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A shouting match with the mayor sheds little light on United Churches

Jan 27, 1976

by Ardith Hillard

Bizarre rumors about who those people are in Clearwater's former Ft. Harrison Hotel sparked a lively, sometimes malicious, two-hour debate on Dunedin radio stations WDCL Monday morning, but the mystery remains.

The station's Bob Snyder, Clearwater Mayor Gabriel Cazares and two representatives of United Churches of Florida, which leases the former hotel, shouted at each other during the live broadcast designed to unravel the mystery, but no one walked away satisfied.

The heat waves started in the first five minutes when Sorrel Allen, membership director of United Churches, read a statement from Southern Land Development and Leasing Corp., owner of the hotel and United Churches' landlord.

Allen had promised late last week that the statement would be an all-out attempt to explain who is involved in both organizations. But the statement, sent from New York, revealed nothing new and was extremely defensive, an attempt to put an end to some of the wilder stories circulating in Clearwater.

"We can state with complete honesty that we are not representatives of the Arabs, we are not connected to gambling interests, we are not the Mafia, nor are we Rockefeller-financed," the statement said. "We do not represent New York bankers nor do we represent the Queen of England, nor Lord Thompson of Canada."

In the course of the stormy broadcast, Allen also denied that United Churches is a non-profit front for the profit-making leasing corporation and that foreign money had been used in the purchase of the Clearwater landmark.

"The money used to purchase the hotel was good, solid, American greenbacks," the Southern Land statement said. "The money came from property investors who believe the best solution to inflation is real estate and the hotel has been leased to United Churches of Florida provided they see to its proper care, good usage and pay for its upkeep."

The message identified Southern Land as "a property investment firm" that "utilizes investment capital in the purchase and development of property."

Allen blamed the secrecy that has surrounded the changing of the guard at the Ft. Harrison on the sellers, Jack Tar Hotels. Last month an attorney for the Jack Tar company aimed the same accusation at Southern Land.

Such strange events have given rise to suspicion throughout Clearwater about the intentions of the religious group, which says it provides room, board and office space to various religious sects from all over the world.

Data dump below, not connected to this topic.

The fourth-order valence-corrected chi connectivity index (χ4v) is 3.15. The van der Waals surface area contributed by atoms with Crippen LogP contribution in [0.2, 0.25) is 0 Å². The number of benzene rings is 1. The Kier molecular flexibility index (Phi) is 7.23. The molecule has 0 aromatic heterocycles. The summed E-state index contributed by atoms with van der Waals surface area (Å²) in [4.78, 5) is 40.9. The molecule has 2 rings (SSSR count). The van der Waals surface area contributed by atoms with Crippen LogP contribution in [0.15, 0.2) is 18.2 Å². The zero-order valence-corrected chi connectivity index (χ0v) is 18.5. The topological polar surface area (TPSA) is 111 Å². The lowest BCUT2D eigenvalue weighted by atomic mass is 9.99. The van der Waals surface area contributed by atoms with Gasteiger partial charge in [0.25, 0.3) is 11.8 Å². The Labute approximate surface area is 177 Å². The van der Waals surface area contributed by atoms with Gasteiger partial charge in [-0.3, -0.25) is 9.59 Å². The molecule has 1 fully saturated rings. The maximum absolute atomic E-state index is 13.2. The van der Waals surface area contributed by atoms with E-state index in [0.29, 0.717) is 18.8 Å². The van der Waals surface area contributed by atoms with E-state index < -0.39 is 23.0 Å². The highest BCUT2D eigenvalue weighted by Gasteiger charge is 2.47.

Cazares, who left the show early saying he was not satisfied with the explanation given by Allen and his assistant, Milton Wolfe, said the citizens of Clearwater want assurances that the owners and inhabitants of the Fort Harrison are not engaged in shady activities.

"The people of Clearwater want to know what's up," Cazares said. He also repeated his objections, stated late last week, about security guards who patrol the hotel armed with mace and billy clubs.

Allen said the uniformed guards carry the devices instead of the pistols that he said used to be carried by guards during the building's use as a public hotel. He said some protection of the residents is needed, especially in light of the recent attack on an inhabitant by an armed man.

Allen was attacked broadside by Snyder and Cazares for supposedly dodging questions about the people involved in the two ventures. Firing one question after another at the steaming Allen, they accused him of everything from snubbing local labor in favor of outsiders to falsely associating United Churches of Florida with local churches.

Allen, his face contorted with anger, yelled back at Snyder at one point, calling him a liar. Several times Snyder cut off Allen's microphone, admonishing him of being antagonistic while calling his statements public-relations gobbledygook.

Allen also denied that persons who have come to the Fort Harrison to look around have been denied access to the building.

Allen hinted darkly at a conspiracy that he said he suspects against religion, United Churches and real estate values in downtown Clearwater.

He repeatedly asked Snyder for his sources of information after Snyder said chamber of commerce sources and a member of the FBI had fed him information about the group. Snyder refused but said his FBI informant has assured him that an investigation into Southern Land and United Churches is being conducted.

Allen denied knowledge of any investigations, although he admitted to knowing about a "cursory" investigation conducted by State Atty. James T. Russell that he said already had ended.

Allen also denied that employees at the Fort Harrison work both for United Churches and Southern Land, although he admitted that United Churches' Elizabeth Gablehouse had worked as a "consultant" for Southern Land in finding property.

The discussion reached a pitch when Snyder tried to force Allen to say on the air that he would make Cazares a member of United Churches' board of directors.

"I wouldn't mind the opportunity to sit in on your meetings as an ex-officio member," Cazares said, grinning into the perplexed faces of Wolfe and Allen.

"That's a silly question," Allen roared at Snyder, but later said he would consider the suggestion.